TAMPA, Fla. (WFLA) — A new study from the University of Florida finds even after you recover from severe COVID-19, your chance of death dramatically spikes.
To be clear, we’re not talking about mild cases of COVID-19. The study applies to people who’ve had severe COVID. Researchers say patients discharged from the hospital are still not out of the woods.
By now, you’ve likely heard about the long-term effects of COVID-19. Long-haulers, like Matt Newey, feel forever changed. Twenty months post COVID, he says his lungs are still tight and he’s lost his sense of taste and smell.
“It’s strongly affected my appetite, I’ve lost over 20 pounds because of it and food isn’t fun anymore,” said Mr. Newey.
But now there’s a much more serious potential complication from the virus. A University of Florida study, published in the Journal Frontiers in Medicine, found your chance of death after recovering from severe COVID dramatically spikes in the year following your illness.
Researchers say patients over 65 are two times as likely to die than those who didn’t get COVID-19. Younger patients under 65 are three times more likely to die.
University of Florida Professor Dr. Arch Mainous is the study’s lead investigator.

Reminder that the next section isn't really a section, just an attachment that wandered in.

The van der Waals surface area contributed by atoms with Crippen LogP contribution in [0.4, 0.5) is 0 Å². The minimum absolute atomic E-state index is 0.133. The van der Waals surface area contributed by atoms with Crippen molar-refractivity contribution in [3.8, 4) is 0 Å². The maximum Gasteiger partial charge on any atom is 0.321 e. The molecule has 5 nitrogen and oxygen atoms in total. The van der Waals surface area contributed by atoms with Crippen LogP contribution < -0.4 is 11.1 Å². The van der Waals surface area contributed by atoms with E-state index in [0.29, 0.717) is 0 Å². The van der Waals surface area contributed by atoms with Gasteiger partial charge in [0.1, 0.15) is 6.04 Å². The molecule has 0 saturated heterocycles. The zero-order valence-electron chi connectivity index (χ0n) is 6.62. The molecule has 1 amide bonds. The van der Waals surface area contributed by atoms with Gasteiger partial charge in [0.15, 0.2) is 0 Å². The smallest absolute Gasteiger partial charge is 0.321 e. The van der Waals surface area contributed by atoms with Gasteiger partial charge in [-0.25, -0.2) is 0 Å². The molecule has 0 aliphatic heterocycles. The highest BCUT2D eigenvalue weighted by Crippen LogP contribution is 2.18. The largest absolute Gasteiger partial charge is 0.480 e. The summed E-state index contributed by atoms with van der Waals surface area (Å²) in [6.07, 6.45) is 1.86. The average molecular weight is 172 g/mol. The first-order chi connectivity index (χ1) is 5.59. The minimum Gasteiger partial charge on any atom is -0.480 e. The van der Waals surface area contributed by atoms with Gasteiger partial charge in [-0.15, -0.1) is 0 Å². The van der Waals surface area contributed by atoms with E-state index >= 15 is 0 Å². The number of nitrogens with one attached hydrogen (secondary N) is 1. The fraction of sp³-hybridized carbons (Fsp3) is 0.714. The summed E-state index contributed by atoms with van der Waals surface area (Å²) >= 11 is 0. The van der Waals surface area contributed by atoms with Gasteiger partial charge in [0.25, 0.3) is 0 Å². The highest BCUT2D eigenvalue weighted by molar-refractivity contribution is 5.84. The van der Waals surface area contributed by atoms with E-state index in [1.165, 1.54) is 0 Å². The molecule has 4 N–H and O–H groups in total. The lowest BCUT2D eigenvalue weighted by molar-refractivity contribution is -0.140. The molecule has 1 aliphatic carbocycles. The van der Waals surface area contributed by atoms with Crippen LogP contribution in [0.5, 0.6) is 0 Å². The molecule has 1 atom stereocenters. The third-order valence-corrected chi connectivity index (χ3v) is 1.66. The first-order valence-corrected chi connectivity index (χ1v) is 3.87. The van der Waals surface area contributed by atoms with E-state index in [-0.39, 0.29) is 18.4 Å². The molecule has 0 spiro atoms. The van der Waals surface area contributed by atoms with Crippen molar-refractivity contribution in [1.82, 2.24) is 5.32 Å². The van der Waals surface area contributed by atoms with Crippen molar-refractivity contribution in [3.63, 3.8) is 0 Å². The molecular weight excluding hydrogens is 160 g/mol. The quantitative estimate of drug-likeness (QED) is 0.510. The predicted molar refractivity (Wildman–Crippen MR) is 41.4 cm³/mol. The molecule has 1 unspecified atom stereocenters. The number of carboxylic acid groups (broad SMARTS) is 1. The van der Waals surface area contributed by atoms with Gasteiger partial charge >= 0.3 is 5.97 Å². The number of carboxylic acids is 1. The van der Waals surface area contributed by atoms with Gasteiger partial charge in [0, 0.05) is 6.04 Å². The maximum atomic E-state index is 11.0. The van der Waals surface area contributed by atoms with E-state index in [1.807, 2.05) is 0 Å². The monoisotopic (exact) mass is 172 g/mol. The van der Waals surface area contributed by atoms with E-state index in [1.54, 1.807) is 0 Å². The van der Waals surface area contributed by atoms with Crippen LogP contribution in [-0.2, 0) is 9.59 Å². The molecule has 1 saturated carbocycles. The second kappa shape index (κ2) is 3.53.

“This is an extremely significant outcome, death, in the next year,” Dr. Mainous said. “These deaths that have been occurring have not been linked back to COVID.”
Dr. Mainous says the inflammation from severe COVID causes internal trauma. The deaths have been linked to various factors including kidney and heart failure.
The bottom line: Dr. Mainous says COVID patients need to be closely monitored post-illness. The danger does not end at recovery.
“Once people are hospitalized and they recover from COVID, they need to go back to their doctor and be monitored for a variety of underlying conditions that they might have,” Dr. Mainous said. “So if you already had some sort of kidney problem, then you would definitely want to look at that, you’d want to monitor these things .”
The study included more than 13,000 adults who were tested for COVID. In the group, 178 had severe COVID-19 requiring hospitalization. The rest tested negative or had a mild case. The patients were followed for 12 months.